I like to pose challenges for myself from time to time, and this week I took inventory of our pantry and the fridge, and decided to clear out some of the underused items before adding more and shoving them farther toward the dark corners where the chances of ever being consumed become slim and finally none. Wielding an unwavering confidence in my miraculous abilities to produce delectable and nutritious meals out of even the most miscellaneous of ingredients, I reached back into the pantry abyss. When I unearthed two cans of sardines from the very back of the cabinet, I was thrilled, my brain immediately fired up on a quest for ideas.
When I was a child in land-locked Serbia, we did not have cans of tuna available. The only canned fish were sardines and mackerel packed in oil. Tuna appeared when I was a teenager, touted as superior and costing twice as much, but I stayed loyal, losing myself to the briny taste and saltiness of humble sardines that transported me with each bite to the coast of the Adriatic Sea, allowing me to feel the gentle caress of the Mediterranean sun, even when the temperatures plummeted well below zero.
Right along with Popeye, we were entertained on TV by a big, husky walrus outfitted in a striped muscle shirt and white sailor hat, popping cans of Eva sardines, which made him strong enough to battle the most ferocious of Adriatic sea creatures. Only in retrospect do I question the ad-men of that era who decided to make a commercial by pairing the testosterone-ridden mammal with a romantic-sounding, but definitely female slender fish in a metal tub. It sounds odd, but Eva commercials featuring the husky walrus are still going strong.
Not big on religion, but respectful of our grandparents’ beliefs and Serbian traditions, we abstained from red meat, dairy, and eggs on Fridays. Instead of spreading milky kajmak or rich lard on homemade bread, we had to use ajvar, the ubiquitous Balkan roasted red pepper relish, which was not such a great sacrifice to bear for one measly day a week. We looked forward to Mother opening a few cans of sardines for breakfast and mixing them with freshly diced, crispy onions, leaving most of the oil in Father’s bowl. Most of the kids in school had similar fare for their morning meal and bad breath was not an issue.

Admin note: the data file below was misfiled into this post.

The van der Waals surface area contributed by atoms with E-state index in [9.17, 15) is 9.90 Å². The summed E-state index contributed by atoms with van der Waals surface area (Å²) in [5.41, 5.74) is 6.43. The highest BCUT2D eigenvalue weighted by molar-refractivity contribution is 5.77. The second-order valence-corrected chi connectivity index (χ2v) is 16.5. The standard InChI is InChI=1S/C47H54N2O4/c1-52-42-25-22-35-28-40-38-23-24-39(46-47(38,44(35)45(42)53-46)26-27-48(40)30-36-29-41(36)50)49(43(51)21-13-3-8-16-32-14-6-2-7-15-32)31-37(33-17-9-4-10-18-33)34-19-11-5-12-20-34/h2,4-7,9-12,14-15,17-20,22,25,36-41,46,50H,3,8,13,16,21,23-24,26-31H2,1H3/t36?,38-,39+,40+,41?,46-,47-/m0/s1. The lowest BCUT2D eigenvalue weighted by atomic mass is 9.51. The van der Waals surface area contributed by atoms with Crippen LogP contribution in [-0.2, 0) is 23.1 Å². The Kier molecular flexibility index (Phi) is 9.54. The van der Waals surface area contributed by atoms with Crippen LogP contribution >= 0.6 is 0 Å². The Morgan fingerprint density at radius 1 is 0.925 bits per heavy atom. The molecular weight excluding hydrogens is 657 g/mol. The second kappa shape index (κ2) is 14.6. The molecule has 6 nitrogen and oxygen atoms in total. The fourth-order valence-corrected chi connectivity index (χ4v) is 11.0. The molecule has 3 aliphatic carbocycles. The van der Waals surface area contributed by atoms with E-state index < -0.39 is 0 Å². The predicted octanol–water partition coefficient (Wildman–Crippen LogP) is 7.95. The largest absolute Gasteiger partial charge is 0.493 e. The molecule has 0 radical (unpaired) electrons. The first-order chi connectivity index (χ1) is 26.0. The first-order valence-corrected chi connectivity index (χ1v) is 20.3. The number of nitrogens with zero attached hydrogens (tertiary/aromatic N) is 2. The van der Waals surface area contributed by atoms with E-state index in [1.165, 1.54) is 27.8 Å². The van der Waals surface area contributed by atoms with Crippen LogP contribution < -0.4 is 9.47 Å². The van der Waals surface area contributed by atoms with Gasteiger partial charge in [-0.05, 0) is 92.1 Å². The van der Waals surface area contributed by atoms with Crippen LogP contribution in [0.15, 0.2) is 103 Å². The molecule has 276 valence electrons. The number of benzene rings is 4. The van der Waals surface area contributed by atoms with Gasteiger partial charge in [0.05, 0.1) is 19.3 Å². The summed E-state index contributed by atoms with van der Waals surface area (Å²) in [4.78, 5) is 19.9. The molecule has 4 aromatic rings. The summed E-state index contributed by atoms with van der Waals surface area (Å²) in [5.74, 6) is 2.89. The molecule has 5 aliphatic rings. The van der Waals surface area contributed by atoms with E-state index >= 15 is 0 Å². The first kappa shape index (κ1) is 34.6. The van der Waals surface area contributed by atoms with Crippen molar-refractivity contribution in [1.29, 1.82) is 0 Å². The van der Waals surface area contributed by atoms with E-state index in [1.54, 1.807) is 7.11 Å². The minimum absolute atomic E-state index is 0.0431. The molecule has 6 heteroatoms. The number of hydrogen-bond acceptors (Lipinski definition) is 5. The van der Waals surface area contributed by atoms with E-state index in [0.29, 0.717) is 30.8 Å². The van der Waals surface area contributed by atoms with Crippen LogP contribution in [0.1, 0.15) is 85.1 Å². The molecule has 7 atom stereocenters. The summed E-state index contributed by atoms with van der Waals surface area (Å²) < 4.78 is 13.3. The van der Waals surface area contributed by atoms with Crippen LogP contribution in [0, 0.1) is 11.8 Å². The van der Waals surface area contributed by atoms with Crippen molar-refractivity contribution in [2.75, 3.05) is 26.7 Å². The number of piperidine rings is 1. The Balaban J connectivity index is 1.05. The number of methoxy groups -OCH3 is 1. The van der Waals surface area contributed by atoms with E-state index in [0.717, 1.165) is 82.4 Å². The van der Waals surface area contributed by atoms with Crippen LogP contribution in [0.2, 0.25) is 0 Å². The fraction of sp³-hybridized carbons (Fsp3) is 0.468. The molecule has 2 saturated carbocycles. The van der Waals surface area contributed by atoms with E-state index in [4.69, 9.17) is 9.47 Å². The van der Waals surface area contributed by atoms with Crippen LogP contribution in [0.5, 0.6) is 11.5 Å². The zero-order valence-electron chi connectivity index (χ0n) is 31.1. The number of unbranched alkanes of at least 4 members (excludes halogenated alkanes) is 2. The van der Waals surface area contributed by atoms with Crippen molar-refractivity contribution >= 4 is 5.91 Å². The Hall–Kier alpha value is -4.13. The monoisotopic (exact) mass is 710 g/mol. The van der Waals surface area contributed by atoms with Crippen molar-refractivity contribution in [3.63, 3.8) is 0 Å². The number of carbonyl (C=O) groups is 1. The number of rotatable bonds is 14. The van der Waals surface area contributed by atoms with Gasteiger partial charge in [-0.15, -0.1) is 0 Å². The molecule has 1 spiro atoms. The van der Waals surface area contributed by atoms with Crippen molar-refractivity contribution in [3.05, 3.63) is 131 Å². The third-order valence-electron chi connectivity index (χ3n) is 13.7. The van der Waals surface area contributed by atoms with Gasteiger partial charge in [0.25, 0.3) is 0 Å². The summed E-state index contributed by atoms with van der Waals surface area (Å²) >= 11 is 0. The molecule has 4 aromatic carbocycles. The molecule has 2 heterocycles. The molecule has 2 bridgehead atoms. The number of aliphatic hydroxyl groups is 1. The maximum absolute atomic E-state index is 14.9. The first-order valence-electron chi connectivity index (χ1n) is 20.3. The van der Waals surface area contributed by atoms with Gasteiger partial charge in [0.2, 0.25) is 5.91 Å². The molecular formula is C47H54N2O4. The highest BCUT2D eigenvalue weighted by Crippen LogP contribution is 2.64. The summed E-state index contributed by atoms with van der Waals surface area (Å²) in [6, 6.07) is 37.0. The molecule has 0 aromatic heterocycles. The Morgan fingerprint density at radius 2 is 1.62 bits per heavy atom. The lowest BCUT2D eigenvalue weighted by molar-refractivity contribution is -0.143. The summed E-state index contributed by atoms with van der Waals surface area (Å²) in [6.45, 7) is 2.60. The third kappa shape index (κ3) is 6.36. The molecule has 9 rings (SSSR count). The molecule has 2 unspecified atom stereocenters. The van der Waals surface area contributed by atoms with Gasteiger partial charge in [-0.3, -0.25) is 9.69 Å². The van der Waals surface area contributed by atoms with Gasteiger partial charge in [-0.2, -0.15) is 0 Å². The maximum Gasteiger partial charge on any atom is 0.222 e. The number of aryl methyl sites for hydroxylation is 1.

Throughout college, eating sardines with onions continued to be a tradition, but this time influenced more by frugality and desire to spend the stipend and allowance on a new book or a concert, rather than satisfying the dietary tenets of the Serbian Christian Orthodox Church. And chewing a few sticks of Juicy Fruit or Spearmint gum dispelled all guilty feelings about fishy, onion breath.
When I moved to the U.S., canned tuna was abundant and awfully cheap. Feeling somewhat decadent in my newfangled financial ability to procure the superior product, I abandoned the humble sardines, selling out to “the other white meat.” I only remained stubborn in my reluctance to buy tuna in water, opting always for the oil as a filler.
Years later I started craving that strong, overwhelming, but comforting and weirdly pleasant taste of sardines that was such a big part of my childhood. A few times a year I would grab a can or two from the shelves and enjoy them by myself, drained of oil, mixed only with crisp diced onions. I still made tuna salads for my girls, carrying in the back of my mind that misleading commercial message that sardines are somehow inferior.